A day after President Donald Trump’s latest attack on the US central bank, Federal Reserve chief Jerome Powell hinted Wednesday the key lending rate would move higher but said there was no preset course.
Powell said in a speech in New York that interest rates remained “low by historical standards” and still provided stimulus to the economy.
And he repeated the view that the Fed’s policy rate — at 2.25 percent — is “just below” the estimate of neutral, a rate that neither stimulates nor restrains the economy.
US stock markets jumped following the comments, as investors interpreted them to mean the central bank was close to the end of its tightening cycle. The Dow jumped 1.8 percent in the moments after the speech became public.
“He said the magic words,” Gregori Volokhine of Meeschaert Financial Services told AFP.
However, central bankers have never signaled they intend to stop raising rates once they hit neutral — which is a moving target and subject to debate. Instead they will watch economic data, especially inflation.
And Powell said the Fed’s gradual increases balanced the risks between raising too much and not enough.
Trump on Tuesday again blasted his hand-picked chief of the US central bank, saying he was “not even a little bit happy” with his selection of Powell.
The Federal Reserve chairman has presided over three interest rate increases this year and is widely expected to hike again in December.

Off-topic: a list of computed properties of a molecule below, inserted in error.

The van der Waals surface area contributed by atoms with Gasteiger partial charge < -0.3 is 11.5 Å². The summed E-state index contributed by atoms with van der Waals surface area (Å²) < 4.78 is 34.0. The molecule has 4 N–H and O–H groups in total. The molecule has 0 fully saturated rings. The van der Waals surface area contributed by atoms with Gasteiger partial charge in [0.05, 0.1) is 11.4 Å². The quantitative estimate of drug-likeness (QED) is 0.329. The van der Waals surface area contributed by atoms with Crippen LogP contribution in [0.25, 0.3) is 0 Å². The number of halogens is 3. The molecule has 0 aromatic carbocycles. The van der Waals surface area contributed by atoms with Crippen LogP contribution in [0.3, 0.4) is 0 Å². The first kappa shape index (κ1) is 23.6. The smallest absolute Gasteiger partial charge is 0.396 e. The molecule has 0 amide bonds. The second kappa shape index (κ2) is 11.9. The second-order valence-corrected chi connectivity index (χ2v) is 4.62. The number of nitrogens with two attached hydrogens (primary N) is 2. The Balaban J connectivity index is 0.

In an interview with The Washington Post, Trump said the Fed was “way off base.”
“They’re making a mistake because I have a gut and my gut tells me more sometimes than anybody else’s brain can ever tell me,” the president added.
– ‘Democratic legitimacy’ –
Trump has repeatedly attacked Powell for continuing to raise the benchmark lending rate, which Trump says undermines the work he is doing to juice the US economy.
In his speech to the New York Economic Club, Powell again stressed that there was “no preset policy path” for interest rates and said the central bank had moved gradually, since “moving too fast would risk shortening the expansion.”
But keeping rates “too low for too long” could create other risks, including accelerating inflation, he said.
“As always, our decisions on monetary policy will be designed to keep the economy on track,” he said.
Powell and other officials have dismissed the unprecedented political attacks from Trump, saying they have no influence on deliberations of the independent central bank.
But many economists warn that by attacking the Fed for raising rates, Trump is actually putting pressure on the central bank to raise rates to demonstrate its political independence.
Powell’s speech was focused largely on a new Fed report on stability of the US financial system, but contained an unusual comment:
“By clearly and transparently explaining our policies, we aim to strengthen the foundation of democratic legitimacy that enables the Fed to serve the needs of the American public.”
– No dangerous excesses –